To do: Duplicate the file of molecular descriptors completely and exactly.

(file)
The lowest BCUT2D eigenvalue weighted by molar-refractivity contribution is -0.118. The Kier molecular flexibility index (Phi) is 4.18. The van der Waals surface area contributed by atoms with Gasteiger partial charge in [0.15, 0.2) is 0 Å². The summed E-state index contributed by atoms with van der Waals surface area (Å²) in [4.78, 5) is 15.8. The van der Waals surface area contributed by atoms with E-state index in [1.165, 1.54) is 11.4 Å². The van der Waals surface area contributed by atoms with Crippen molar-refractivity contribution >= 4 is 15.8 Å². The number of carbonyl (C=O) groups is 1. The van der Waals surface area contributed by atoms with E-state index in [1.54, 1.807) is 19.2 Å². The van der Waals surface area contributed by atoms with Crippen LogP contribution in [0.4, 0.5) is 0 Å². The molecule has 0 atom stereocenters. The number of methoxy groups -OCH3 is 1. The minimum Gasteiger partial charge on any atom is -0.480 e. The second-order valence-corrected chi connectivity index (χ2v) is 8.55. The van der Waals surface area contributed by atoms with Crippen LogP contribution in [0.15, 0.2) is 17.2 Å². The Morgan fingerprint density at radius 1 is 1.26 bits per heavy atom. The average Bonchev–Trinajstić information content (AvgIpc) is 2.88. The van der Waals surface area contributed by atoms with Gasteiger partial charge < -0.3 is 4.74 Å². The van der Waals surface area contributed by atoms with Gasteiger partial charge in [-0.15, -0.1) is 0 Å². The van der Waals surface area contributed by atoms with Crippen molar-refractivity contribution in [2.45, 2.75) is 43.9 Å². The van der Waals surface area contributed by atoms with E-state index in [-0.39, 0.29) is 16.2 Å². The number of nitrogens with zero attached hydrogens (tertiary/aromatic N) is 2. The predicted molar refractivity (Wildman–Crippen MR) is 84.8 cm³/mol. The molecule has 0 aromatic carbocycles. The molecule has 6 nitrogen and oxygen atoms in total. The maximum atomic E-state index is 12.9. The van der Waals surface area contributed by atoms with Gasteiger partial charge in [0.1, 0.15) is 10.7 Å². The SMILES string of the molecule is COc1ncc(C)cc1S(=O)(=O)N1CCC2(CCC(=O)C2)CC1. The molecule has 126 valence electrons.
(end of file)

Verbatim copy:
The lowest BCUT2D eigenvalue weighted by molar-refractivity contribution is -0.118. The Kier molecular flexibility index (Phi) is 4.18. The van der Waals surface area contributed by atoms with Gasteiger partial charge in [0.15, 0.2) is 0 Å². The summed E-state index contributed by atoms with van der Waals surface area (Å²) in [4.78, 5) is 15.8. The van der Waals surface area contributed by atoms with E-state index in [1.165, 1.54) is 11.4 Å². The van der Waals surface area contributed by atoms with Crippen molar-refractivity contribution >= 4 is 15.8 Å². The number of carbonyl (C=O) groups is 1. The van der Waals surface area contributed by atoms with E-state index in [1.54, 1.807) is 19.2 Å². The van der Waals surface area contributed by atoms with Crippen LogP contribution in [0.4, 0.5) is 0 Å². The molecule has 0 atom stereocenters. The number of methoxy groups -OCH3 is 1. The minimum Gasteiger partial charge on any atom is -0.480 e. The second-order valence-corrected chi connectivity index (χ2v) is 8.55. The van der Waals surface area contributed by atoms with Crippen LogP contribution in [0.15, 0.2) is 17.2 Å². The Morgan fingerprint density at radius 1 is 1.26 bits per heavy atom. The average Bonchev–Trinajstić information content (AvgIpc) is 2.88. The van der Waals surface area contributed by atoms with Gasteiger partial charge < -0.3 is 4.74 Å². The van der Waals surface area contributed by atoms with Gasteiger partial charge in [-0.15, -0.1) is 0 Å². The van der Waals surface area contributed by atoms with Crippen molar-refractivity contribution in [2.45, 2.75) is 43.9 Å². The van der Waals surface area contributed by atoms with E-state index in [-0.39, 0.29) is 16.2 Å². The number of nitrogens with zero attached hydrogens (tertiary/aromatic N) is 2. The predicted molar refractivity (Wildman–Crippen MR) is 84.8 cm³/mol. The molecule has 0 aromatic carbocycles. The molecule has 6 nitrogen and oxygen atoms in total. The maximum atomic E-state index is 12.9. The van der Waals surface area contributed by atoms with Gasteiger partial charge in [0.1, 0.15) is 10.7 Å². The SMILES string of the molecule is COc1ncc(C)cc1S(=O)(=O)N1CCC2(CCC(=O)C2)CC1. The molecule has 126 valence electrons.